Book Review: Children of Time By Adrian Tchaikovsky

So originally I'd planned to review this much earlier when I still had it in my hands, but unfortunately took the decision not to before re-thinking my options. But thanks to the web I've got back most of my memory of what actually happens and what I thought. And this time round I've found something really I have much to talk about.

Children of Time was published in 2015, gaining the Arthur C.Clarke Award for Best Science Fiction Novel in the process, and during last year had the film rights bought by Lionsgate for a future adaptation.
Written by Adrian Tchaikovsky, the book is a sci-fi dystopian set in an uncertain future involving terraforming earths, insane scientists and creepy enlarged animals. But the main summary of this alone is the best to give you an idea of how investing the story is:

The last remnants of the human race left a dying Earth, desperate to find a new home among the stars. Following in the footsteps of their ancestors, they discover the greatest treasure of the past age- a world terraformed and prepared for human life.

But all is not right in this new Eden. In the long years since the planet was abandoned, the work of its architects has borne disastrous fruit. The planet is not for them, pristine and unoccupied. New masters have turned it from a refuge into mankind's worst nightmare. Now two civilizations are on a collision course, both testing the boundaries of what they will do to survive. As the fate of humanity hangs in the balance, who are the true heirs of this new Earth?

If you haven't already guessed, I really liked this book. After having done a lot of young adult fiction recently and now under a bit of "YA fatigue", I decided to head to a more adult sci-fi and fantasy area for the sake of reading something new. 
Out of the bunch I found, this was the one so far that's really left me thankful for trying it. Not only is Children of Time an epic journey of suspense and terror, but also one made of strong world-building and well-developed characters, brought together for the pretty original conflict which arises. 
For this reason, and to keep it mostly fresh, I'm not going to reveal too much in case for spoilers but also to keep it intriguing for those interested. 

Our main protagonist, Holsten Mason, is already one of my favorite hero/heroines that I've ever read. 
(At least I think he is the main lead, although the way everyone is developed does make it a little hard to tell. I guess that's a good thing?) He is a simple guy who happens to be one of the few people (in fact, the only one) on board the ark-ship Gilgamesh with a lot of knowledge of past centuries. This makes him an important key player in the battle to come whether he wants to or not. For this reason, he is very much the every-man of this story. He can't help but be dragged around mostly against his will for the sake of other's uses and control, which of course isn't fun at all. 

                                                           What mostly Holsten is in for the entire novel...    
And as an historian, he is a pretty depressed and grumpy old man who wonders, like everyone else, what the whole point of their departure from Earth of even the existence of the human race even is. Kind of like older Han Solo in a way...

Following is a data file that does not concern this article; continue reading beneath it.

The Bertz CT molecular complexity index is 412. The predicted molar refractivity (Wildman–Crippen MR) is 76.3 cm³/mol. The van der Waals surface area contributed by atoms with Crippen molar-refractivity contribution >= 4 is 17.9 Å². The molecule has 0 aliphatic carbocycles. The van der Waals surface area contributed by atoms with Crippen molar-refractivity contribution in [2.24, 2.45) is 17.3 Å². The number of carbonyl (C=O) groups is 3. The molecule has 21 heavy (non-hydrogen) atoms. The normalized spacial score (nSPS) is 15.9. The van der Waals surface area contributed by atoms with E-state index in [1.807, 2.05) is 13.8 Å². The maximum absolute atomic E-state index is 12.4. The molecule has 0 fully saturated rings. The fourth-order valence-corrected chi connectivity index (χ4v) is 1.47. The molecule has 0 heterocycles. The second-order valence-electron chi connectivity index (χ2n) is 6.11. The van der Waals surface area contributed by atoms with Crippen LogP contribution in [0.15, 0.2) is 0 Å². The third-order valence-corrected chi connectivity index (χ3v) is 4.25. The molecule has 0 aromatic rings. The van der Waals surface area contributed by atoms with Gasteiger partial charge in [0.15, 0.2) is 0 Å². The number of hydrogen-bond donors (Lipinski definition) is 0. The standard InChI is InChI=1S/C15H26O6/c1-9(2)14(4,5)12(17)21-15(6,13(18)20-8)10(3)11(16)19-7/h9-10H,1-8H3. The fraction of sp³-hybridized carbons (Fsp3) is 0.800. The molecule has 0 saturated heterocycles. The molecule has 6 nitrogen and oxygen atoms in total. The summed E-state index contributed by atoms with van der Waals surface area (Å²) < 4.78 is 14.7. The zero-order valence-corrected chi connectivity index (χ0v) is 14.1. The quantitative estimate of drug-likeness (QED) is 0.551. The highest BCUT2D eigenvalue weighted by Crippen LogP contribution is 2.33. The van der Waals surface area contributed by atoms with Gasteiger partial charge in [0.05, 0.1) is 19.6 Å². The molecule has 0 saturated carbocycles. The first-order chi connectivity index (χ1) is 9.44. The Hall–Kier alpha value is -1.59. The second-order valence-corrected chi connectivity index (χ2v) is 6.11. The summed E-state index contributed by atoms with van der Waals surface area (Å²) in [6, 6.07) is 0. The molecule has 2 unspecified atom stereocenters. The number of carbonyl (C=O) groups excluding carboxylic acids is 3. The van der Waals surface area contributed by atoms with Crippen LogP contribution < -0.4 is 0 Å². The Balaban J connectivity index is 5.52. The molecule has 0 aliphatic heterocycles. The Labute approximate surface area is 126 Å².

As for side characters, the one who shines out of the bunch is Isa Lain, the chief engineer of the Gilgamesh who, with a brash tongue, is determined to do her best and give her all in her commission, even if it means doing the right thing out of common sense. 

The world - building is also well drawn out, with interesting ideas based on complex science and genetics,
using it as a way to talk about deep philosophical themes on life, survival, and what it means to be human, while still based on a fictional perspective. I'd love to reveal what the players of the terraformed planet are, but I'd like to leave that omitted. 
Seriously, it's really interesting and a little creepy at the same time....

Which does beg the question I have left, is this book exactly for everybody? Well... Yes. No. Maybe?
It sort of depends whether you can handle slow burn novels or not. Because this is meant to be a realistic sci-fi, some readers might get shied away from a lot of the long descriptions and scientific words. Or it could go over one's head and be taken as intriguing or important for later. Mostly. But it is a large set of pages so that would be differing for everybody.

And for those who are wondering about the title, the reason it's called Children of Time is because cyro sleep is used a lot in here, which might be a little hard for some to keep up due to frequent changes of pacing and time gaps. As for me, though, I didn't mind too much about these little issues, accept for the the two different POV's switching a lot got a bit overwhelmed for me. That aside, this is one of the best science - fiction novels I've come across, and one I hope will deserve a great adaptation when they release it in the near future.
I highly recommend this if you're a fan of sci-fi or fantasy epics!

So have you read Children of Time? What did you think when reading it? Comment below and share your thoughts, and don't forget to share this post and follow for more every Wednesday! :D

Plot: ★★★★✩

Characters: ★★★★✩

Setting: ★★★★✩

Originality: ★★★★✩

Verdict: ★★★★✩


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